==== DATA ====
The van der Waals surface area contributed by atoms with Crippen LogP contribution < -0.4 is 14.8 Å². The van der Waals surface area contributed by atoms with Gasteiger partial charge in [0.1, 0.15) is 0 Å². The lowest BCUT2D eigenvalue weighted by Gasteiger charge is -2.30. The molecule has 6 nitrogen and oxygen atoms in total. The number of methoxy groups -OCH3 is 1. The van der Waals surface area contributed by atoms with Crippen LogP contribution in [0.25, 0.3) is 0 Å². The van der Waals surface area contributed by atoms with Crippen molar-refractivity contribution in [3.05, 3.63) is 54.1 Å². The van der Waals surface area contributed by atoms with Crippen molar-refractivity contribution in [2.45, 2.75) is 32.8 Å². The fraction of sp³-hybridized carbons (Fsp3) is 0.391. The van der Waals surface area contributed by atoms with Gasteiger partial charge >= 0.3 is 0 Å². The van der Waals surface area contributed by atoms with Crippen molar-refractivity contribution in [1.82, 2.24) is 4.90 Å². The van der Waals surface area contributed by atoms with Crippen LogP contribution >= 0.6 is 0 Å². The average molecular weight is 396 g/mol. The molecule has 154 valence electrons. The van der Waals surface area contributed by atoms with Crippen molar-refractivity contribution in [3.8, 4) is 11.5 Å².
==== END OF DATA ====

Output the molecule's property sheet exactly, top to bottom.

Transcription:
The van der Waals surface area contributed by atoms with Crippen LogP contribution < -0.4 is 14.8 Å². The van der Waals surface area contributed by atoms with Gasteiger partial charge in [0.1, 0.15) is 0 Å². The lowest BCUT2D eigenvalue weighted by Gasteiger charge is -2.30. The molecule has 6 nitrogen and oxygen atoms in total. The number of methoxy groups -OCH3 is 1. The van der Waals surface area contributed by atoms with Crippen LogP contribution in [0.25, 0.3) is 0 Å². The van der Waals surface area contributed by atoms with Crippen molar-refractivity contribution in [3.05, 3.63) is 54.1 Å². The van der Waals surface area contributed by atoms with Crippen molar-refractivity contribution in [2.45, 2.75) is 32.8 Å². The fraction of sp³-hybridized carbons (Fsp3) is 0.391. The van der Waals surface area contributed by atoms with Gasteiger partial charge >= 0.3 is 0 Å². The van der Waals surface area contributed by atoms with Crippen molar-refractivity contribution in [1.82, 2.24) is 4.90 Å². The van der Waals surface area contributed by atoms with Crippen LogP contribution >= 0.6 is 0 Å². The average molecular weight is 396 g/mol. The molecule has 154 valence electrons. The van der Waals surface area contributed by atoms with Crippen molar-refractivity contribution in [3.8, 4) is 11.5 Å².